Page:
Religious Superiority….

February 20, 2013 — Leave a comment

Here are some thoughts from Randy Oftedahl over at QuakerQuaker:

Now I believe there are many paths, and God in His love for human variety has given us an infinate number of ways to follow the Spirit, depending on what best speaks to our condition. But sometimes I think Quakers, perhaps because we have a particular history as a “peculiar people” or more distinctive worship and organizational forms, of for whatever reason, may be prone to a kind of spiritual pride or elitism we would reject if we found it in a fundamentalist or charismatic sect. Have other Friends ever wondered this?….. Can Quakerism become an idol? I suppose as a created thing, it could become an idol as much as any other created thing if we let it. Can we focus too much attention on the path and lose focus of the destination? (I may know this experientially). Since the Spirit of Christ can be just as truly heard in all churches/sects/creeds – or in none – might it be more in keeping with that Spirit to speak of small ‘q’ quakerism and not let our path get out ahead of our Guide?

It seems a given in our current spiritual world for each group to lord it over all the others. Each group/sect/denomination (however you want to split it up) thinks they are superior to all the others. They all have some reason or proof of their claim of superiority. Many use the circular logic of saying their religious documents prove that they are the really spiritualists of the world. Quakers, who I have a personal affinity toward are no exception.

The quote above brings up a serious question within the church of Christ. Can your religious institution become an idol that actually gets in the way of your understanding God and his nature? When we lord it over others because we think we have it right and they are wrong we are indeed doing harm to the body of Christ. When we split over our superior attitudes we do harm.  I see that the Indiana Meeting of Quakers are about to split over differences mostly involving pelvic issues. It saddens me to see even Quakers driving “superior” stakes in the sand. I was hoping that they were somehow above thinking they have religious superiority.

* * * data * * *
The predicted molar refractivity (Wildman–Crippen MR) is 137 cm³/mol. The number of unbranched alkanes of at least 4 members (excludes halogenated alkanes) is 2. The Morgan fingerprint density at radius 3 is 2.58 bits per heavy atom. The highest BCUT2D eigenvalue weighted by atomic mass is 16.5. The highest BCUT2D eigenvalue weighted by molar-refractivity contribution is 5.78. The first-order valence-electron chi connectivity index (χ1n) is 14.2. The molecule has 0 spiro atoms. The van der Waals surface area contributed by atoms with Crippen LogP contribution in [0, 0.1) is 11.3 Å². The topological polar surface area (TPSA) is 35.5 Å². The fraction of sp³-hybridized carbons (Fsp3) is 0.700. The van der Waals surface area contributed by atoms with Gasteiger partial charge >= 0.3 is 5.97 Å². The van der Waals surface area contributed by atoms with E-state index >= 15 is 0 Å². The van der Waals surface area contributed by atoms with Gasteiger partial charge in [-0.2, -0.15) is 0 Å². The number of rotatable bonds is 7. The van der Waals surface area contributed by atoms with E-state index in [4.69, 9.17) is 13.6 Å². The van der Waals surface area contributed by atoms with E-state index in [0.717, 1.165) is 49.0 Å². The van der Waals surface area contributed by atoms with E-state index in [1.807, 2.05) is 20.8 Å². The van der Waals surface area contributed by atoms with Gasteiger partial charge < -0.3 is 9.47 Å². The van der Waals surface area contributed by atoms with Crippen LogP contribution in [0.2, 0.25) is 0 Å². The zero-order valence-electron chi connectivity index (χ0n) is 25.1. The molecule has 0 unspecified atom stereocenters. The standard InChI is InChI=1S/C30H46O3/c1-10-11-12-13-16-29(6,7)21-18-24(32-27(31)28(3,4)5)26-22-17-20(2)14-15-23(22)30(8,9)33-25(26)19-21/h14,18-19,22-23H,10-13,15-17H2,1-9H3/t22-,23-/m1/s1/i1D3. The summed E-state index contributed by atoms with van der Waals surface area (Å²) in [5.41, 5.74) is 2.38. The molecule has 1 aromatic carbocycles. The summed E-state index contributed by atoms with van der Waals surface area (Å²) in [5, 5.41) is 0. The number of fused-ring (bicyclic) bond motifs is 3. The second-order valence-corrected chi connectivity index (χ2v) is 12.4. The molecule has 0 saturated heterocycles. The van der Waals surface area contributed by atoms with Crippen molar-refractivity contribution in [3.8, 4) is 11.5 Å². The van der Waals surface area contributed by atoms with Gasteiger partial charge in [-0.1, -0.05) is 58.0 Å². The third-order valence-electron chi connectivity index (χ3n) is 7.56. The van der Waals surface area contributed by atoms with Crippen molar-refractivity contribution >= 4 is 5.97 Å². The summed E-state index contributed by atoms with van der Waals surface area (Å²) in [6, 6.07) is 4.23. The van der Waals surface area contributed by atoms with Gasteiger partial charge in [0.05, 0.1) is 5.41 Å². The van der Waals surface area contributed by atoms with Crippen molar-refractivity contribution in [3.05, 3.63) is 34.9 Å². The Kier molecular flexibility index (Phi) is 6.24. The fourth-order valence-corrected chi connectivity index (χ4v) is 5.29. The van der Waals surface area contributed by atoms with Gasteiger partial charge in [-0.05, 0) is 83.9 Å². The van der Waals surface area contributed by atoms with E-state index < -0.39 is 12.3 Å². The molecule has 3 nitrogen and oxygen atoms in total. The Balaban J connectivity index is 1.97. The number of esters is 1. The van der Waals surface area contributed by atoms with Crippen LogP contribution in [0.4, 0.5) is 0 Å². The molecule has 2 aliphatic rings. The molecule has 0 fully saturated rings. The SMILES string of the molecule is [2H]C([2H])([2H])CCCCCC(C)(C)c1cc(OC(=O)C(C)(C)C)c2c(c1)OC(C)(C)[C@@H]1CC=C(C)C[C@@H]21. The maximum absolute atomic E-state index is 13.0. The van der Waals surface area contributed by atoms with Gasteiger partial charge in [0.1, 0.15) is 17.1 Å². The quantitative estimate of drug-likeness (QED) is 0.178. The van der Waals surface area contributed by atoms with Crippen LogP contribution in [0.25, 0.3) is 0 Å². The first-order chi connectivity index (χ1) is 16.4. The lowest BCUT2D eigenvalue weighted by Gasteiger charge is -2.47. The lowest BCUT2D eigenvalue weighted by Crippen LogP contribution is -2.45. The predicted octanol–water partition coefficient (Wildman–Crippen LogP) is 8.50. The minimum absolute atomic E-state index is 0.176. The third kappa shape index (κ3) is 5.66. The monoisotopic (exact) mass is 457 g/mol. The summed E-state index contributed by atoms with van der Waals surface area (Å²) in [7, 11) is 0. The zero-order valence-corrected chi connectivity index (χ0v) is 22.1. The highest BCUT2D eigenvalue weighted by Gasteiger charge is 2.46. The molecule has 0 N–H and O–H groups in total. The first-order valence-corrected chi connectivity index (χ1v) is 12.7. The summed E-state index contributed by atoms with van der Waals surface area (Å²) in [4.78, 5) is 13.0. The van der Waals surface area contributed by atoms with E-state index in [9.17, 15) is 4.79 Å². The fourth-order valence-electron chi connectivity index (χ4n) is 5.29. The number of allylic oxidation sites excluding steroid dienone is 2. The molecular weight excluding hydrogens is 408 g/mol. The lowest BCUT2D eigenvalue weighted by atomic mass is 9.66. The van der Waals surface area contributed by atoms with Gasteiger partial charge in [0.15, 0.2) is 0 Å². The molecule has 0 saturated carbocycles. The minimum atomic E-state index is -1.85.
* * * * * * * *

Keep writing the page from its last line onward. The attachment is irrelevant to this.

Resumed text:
Randy asked the question “can Quakerism become an idol?” I think he really answered his own question and in my mind all religious institutions to one degree or another exhibit this trait. The secret to escaping this superiority condition is to admit that each of us are likely wrong about many things dealing with the nature of God. That is one of the characteristics that has drawn me to the emergent movement.

The emergent movement is not a new denomination threatening to take over but instead a new way to thinking. Here is how Wikipedia describes that concept:

Emergents can be described as Protestant, post-Protestant, Catholic, evangelical, post-evangelical, liberal, post-liberal, conservative, post conservative, anabaptist, adventist, reformed, charismatic, neocharismatic, and post-charismatic…. Some attend local independent churches or house churches while others worship in traditional Christian denominations. Proponents believe the movement transcends such “modernist” labels of “conservative” and “liberal,” calling the movement a “conversation” to emphasize its developing and decentralized nature…

When all of us finally admit that we are just as likely to be wrong about some of the things we believe about the “truths of God” as anyone else, that is a first step to bringing the church back together as Jesus intends.

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